Laparoscopic Sigmoidectomy for Diverticular Disease - Dr. R.K. Mishra

Laparoscopic Sigmoidectomy for Diverticular Disease

Outcomes after laparoscopic sigmoidectomy for diverticulitis are similar or even better to those seen in the open method, with faster recovery and decreased postoperative pain. Hand-assisted laparoscopic sigmoid resection for diverticulitis is also an attractive alternative to a "pure" laparoscopic method in complicated cases. The vascular approach for patients with benign diseases of the sigmoid colon is performed with the following steps.

Peritoneal Incision

The peritoneal incision can be similar to the cancer technique particularly in difficult cases (obesity, inflammatory mesocolon). In most cases, the surgeon should try to preserve the vascularization of the rectum and the left colic vessels. The opening of the peritoneum can be limited to the mesosigmoid parallel to the colon at mid-distance between the colon and the root of the mesosigmoid. An initial lateral mobilization of the sigmoid can be useful in this approach. The branches of the sigmoid arterial trunk can be divided separately anteriorly to inferior mesenteric vessels or together after creating windows in the mesentery to divide the various branches. A linear stapler or, better, the LigaSure Atlas 10 mm device can be used for this task.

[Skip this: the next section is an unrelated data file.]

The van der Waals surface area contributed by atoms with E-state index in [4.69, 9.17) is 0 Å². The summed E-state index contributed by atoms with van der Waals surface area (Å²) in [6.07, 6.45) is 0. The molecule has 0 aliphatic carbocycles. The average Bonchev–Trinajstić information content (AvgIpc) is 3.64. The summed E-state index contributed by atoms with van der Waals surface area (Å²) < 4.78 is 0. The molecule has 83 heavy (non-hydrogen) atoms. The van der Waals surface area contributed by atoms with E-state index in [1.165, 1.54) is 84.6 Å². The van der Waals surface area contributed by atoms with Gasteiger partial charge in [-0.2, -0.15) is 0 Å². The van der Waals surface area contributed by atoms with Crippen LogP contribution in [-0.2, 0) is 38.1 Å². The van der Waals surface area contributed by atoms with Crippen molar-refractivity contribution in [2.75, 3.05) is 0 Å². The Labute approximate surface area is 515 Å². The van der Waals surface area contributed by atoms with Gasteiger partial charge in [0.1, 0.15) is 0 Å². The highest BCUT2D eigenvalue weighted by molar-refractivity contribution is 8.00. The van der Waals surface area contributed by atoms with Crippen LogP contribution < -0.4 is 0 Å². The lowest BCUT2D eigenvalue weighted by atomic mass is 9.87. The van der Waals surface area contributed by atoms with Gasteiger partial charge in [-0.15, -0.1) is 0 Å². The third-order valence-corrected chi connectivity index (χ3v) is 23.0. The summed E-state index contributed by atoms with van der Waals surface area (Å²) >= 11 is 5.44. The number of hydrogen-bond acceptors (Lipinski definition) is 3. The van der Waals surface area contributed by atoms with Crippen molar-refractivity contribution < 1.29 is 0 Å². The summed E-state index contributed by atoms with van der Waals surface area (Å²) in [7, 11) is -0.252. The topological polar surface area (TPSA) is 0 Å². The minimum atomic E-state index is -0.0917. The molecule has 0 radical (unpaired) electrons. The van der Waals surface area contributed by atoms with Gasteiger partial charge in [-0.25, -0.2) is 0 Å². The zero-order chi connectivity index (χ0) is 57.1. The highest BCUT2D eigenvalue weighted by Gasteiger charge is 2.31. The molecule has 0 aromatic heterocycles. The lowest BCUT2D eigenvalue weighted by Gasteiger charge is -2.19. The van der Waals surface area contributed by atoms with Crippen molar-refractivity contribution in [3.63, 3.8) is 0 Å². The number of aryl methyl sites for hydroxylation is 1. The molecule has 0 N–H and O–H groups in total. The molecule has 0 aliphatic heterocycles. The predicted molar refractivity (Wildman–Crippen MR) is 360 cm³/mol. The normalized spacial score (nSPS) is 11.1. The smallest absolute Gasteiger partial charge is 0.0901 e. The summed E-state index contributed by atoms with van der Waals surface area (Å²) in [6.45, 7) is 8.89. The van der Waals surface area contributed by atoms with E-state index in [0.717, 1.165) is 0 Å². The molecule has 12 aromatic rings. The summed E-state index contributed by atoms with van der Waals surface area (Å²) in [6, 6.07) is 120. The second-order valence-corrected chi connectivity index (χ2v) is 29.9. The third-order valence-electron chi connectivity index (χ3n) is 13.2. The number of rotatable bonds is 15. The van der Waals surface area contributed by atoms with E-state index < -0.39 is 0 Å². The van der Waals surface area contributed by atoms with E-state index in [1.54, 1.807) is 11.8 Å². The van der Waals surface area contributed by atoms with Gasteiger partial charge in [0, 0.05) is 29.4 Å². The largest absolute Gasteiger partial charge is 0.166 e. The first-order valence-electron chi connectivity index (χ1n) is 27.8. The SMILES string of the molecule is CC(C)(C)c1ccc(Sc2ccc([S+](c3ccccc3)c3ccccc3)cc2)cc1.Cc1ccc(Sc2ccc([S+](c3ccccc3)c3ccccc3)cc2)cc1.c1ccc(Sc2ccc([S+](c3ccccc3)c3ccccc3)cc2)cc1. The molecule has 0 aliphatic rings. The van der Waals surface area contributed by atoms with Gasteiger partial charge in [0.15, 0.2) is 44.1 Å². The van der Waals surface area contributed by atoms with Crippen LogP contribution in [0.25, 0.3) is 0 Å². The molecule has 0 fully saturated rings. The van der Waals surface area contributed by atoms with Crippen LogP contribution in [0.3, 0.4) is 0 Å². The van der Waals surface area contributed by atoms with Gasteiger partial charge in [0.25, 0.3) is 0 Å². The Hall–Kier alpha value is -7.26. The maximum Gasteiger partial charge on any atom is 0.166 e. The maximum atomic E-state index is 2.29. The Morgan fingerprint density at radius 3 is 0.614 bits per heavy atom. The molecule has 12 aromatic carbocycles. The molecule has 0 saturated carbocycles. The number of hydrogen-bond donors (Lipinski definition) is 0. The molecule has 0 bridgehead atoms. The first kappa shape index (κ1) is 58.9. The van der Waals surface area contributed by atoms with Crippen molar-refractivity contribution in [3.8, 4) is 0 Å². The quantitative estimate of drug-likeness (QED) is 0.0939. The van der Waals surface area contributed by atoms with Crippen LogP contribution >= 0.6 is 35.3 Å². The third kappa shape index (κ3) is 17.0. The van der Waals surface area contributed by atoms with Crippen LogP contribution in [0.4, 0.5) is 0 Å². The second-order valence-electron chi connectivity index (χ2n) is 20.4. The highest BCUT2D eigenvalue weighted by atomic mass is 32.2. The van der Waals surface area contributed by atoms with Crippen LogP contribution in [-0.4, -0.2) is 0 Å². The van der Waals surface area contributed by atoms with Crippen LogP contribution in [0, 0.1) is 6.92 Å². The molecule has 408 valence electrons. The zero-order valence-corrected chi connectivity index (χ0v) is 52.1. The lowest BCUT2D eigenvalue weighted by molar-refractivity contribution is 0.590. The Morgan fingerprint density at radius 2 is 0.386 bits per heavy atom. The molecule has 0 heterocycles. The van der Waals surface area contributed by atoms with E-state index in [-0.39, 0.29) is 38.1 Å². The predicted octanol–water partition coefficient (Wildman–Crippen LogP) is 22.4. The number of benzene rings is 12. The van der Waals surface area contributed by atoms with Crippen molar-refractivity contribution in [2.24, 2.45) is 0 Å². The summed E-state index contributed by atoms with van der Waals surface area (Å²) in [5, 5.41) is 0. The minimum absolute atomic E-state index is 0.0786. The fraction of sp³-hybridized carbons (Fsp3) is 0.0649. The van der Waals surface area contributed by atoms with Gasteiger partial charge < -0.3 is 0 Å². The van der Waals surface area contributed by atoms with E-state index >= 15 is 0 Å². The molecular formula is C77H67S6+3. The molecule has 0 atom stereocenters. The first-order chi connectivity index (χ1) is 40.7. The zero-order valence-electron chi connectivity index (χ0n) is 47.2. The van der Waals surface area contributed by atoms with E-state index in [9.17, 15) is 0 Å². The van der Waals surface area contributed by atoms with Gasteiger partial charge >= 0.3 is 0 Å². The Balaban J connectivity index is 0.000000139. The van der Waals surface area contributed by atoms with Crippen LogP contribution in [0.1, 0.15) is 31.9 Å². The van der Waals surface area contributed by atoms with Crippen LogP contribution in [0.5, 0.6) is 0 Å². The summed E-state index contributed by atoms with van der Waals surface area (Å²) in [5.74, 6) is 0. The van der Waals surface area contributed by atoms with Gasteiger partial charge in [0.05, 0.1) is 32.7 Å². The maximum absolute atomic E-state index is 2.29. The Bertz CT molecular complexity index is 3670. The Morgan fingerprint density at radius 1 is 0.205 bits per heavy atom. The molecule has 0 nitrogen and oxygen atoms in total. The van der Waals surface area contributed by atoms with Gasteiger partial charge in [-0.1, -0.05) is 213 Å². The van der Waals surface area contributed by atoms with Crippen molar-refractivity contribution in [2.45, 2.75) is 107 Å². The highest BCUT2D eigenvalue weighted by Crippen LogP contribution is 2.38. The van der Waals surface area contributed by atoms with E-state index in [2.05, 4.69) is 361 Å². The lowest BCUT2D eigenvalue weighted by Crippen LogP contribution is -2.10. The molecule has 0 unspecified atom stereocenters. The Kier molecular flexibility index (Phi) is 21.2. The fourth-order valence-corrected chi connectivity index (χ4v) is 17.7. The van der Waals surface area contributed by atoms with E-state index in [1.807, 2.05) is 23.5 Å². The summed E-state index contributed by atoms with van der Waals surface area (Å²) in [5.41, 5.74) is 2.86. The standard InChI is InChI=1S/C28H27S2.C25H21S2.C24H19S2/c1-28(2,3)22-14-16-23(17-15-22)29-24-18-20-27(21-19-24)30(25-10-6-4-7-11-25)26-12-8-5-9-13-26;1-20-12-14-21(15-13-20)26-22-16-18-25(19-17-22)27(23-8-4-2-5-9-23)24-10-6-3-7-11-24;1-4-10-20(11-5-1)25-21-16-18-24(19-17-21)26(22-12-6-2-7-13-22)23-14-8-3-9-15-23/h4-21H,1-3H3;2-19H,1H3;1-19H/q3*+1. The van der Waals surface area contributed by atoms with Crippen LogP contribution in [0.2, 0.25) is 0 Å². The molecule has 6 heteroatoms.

Resection of the Specimen

In diverticular disease, one should perform the distal resection of the bowel below the rectosigmoid junction. The rectosigmoid junction is located just above the peritoneal reflexion, at the pouch of Douglas. It is preferred to perform the mobilization of the splenic flexure at this moment, before resection at the proximal limit, using the same principles as described above.
Before and after sigmoidectomy
 Before and after sigmoidectomy

Extraction of the Specimen

Before extracting the colon, it is important to divide the mesocolon at the level of the proximal site of the division. After adequate mobilization is achieved, the colon is extracted through a suprapubic incision, protected by the plastic drape described above, and proximal division performed externally on a compliant and well-vascularized part of the colon. The anastomosis is performed as described above for cancer.

Special Considerations

Ureteral injuries are one of the most important complications, which can be avoided by a perfect exposure and the respect of the correct plane of dissection. Indeed, a dissection properly performed above the Toldt's fascia does not expose the ureter to accidental injury. Difficult cases, such as important inflammatory reaction, cancer invasion or adhesions, and, sometimes, endometriosis, may alter the anatomy of the region and render the identification of the ureter troublesome. In these special cases, prevention of ureteral injury may be facilitated by the use of infrared wires inserted in ureteral stents. The infrared light is cold and safe for use in close contact with the ureteral tissue, and, on the other side, makes it easy to recognize the structure under the light of an adequate laparoscope.

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